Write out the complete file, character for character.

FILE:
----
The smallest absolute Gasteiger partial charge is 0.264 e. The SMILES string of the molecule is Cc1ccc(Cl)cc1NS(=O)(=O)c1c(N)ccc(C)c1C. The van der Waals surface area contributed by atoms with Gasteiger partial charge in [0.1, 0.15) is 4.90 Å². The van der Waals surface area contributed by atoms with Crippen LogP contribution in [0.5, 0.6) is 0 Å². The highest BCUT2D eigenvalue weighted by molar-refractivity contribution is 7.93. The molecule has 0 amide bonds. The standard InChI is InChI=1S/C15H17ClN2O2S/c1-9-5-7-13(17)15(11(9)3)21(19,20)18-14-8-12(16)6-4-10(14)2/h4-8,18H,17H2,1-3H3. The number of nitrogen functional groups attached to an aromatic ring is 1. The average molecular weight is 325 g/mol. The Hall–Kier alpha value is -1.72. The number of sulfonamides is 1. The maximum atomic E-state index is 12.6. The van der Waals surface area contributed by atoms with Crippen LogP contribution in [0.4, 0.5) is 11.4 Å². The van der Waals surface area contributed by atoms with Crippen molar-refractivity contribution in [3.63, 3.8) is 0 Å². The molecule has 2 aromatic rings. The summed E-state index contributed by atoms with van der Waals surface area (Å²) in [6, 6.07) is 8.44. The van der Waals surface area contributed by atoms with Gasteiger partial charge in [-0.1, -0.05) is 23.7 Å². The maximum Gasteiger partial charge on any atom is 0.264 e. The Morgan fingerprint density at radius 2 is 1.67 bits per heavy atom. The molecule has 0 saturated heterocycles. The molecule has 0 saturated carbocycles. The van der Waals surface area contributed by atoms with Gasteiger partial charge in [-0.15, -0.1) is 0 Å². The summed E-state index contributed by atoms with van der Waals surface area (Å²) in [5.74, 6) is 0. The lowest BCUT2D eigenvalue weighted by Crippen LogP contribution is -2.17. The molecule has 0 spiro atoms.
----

The smallest absolute Gasteiger partial charge is 0.264 e. The SMILES string of the molecule is Cc1ccc(Cl)cc1NS(=O)(=O)c1c(N)ccc(C)c1C. The van der Waals surface area contributed by atoms with Gasteiger partial charge in [0.1, 0.15) is 4.90 Å². The van der Waals surface area contributed by atoms with Crippen LogP contribution in [0.5, 0.6) is 0 Å². The highest BCUT2D eigenvalue weighted by molar-refractivity contribution is 7.93. The molecule has 0 amide bonds. The standard InChI is InChI=1S/C15H17ClN2O2S/c1-9-5-7-13(17)15(11(9)3)21(19,20)18-14-8-12(16)6-4-10(14)2/h4-8,18H,17H2,1-3H3. The number of nitrogen functional groups attached to an aromatic ring is 1. The average molecular weight is 325 g/mol. The Hall–Kier alpha value is -1.72. The number of sulfonamides is 1. The maximum atomic E-state index is 12.6. The van der Waals surface area contributed by atoms with Crippen LogP contribution in [0.4, 0.5) is 11.4 Å². The van der Waals surface area contributed by atoms with Crippen molar-refractivity contribution in [3.63, 3.8) is 0 Å². The molecule has 2 aromatic rings. The summed E-state index contributed by atoms with van der Waals surface area (Å²) in [6, 6.07) is 8.44. The van der Waals surface area contributed by atoms with Gasteiger partial charge in [-0.1, -0.05) is 23.7 Å². The maximum Gasteiger partial charge on any atom is 0.264 e. The Morgan fingerprint density at radius 2 is 1.67 bits per heavy atom. The molecule has 0 saturated heterocycles. The molecule has 0 saturated carbocycles. The van der Waals surface area contributed by atoms with Gasteiger partial charge in [-0.15, -0.1) is 0 Å². The summed E-state index contributed by atoms with van der Waals surface area (Å²) in [5.74, 6) is 0. The lowest BCUT2D eigenvalue weighted by Crippen LogP contribution is -2.17. The molecule has 0 spiro atoms.